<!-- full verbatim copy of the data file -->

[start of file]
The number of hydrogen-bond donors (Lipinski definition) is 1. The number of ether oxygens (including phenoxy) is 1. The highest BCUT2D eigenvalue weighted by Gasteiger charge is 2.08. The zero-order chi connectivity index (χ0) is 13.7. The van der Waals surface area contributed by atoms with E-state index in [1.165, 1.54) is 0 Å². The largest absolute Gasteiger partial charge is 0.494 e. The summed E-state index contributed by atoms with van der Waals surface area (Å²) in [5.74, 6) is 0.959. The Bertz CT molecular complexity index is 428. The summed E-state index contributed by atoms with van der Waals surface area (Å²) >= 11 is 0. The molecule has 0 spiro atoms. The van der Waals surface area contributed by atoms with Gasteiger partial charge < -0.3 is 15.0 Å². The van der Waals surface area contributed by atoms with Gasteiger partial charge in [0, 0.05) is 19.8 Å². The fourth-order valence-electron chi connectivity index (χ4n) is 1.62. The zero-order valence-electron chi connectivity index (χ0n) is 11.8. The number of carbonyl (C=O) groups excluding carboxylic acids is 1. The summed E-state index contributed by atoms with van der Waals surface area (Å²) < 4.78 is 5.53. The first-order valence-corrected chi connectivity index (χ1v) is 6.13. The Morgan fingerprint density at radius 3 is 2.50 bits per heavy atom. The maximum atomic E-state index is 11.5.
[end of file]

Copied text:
The number of hydrogen-bond donors (Lipinski definition) is 1. The number of ether oxygens (including phenoxy) is 1. The highest BCUT2D eigenvalue weighted by Gasteiger charge is 2.08. The zero-order chi connectivity index (χ0) is 13.7. The van der Waals surface area contributed by atoms with E-state index in [1.165, 1.54) is 0 Å². The largest absolute Gasteiger partial charge is 0.494 e. The summed E-state index contributed by atoms with van der Waals surface area (Å²) in [5.74, 6) is 0.959. The Bertz CT molecular complexity index is 428. The summed E-state index contributed by atoms with van der Waals surface area (Å²) >= 11 is 0. The molecule has 0 spiro atoms. The van der Waals surface area contributed by atoms with Gasteiger partial charge < -0.3 is 15.0 Å². The van der Waals surface area contributed by atoms with Gasteiger partial charge in [0, 0.05) is 19.8 Å². The fourth-order valence-electron chi connectivity index (χ4n) is 1.62. The zero-order valence-electron chi connectivity index (χ0n) is 11.8. The number of carbonyl (C=O) groups excluding carboxylic acids is 1. The summed E-state index contributed by atoms with van der Waals surface area (Å²) < 4.78 is 5.53. The first-order valence-corrected chi connectivity index (χ1v) is 6.13. The Morgan fingerprint density at radius 3 is 2.50 bits per heavy atom. The maximum atomic E-state index is 11.5.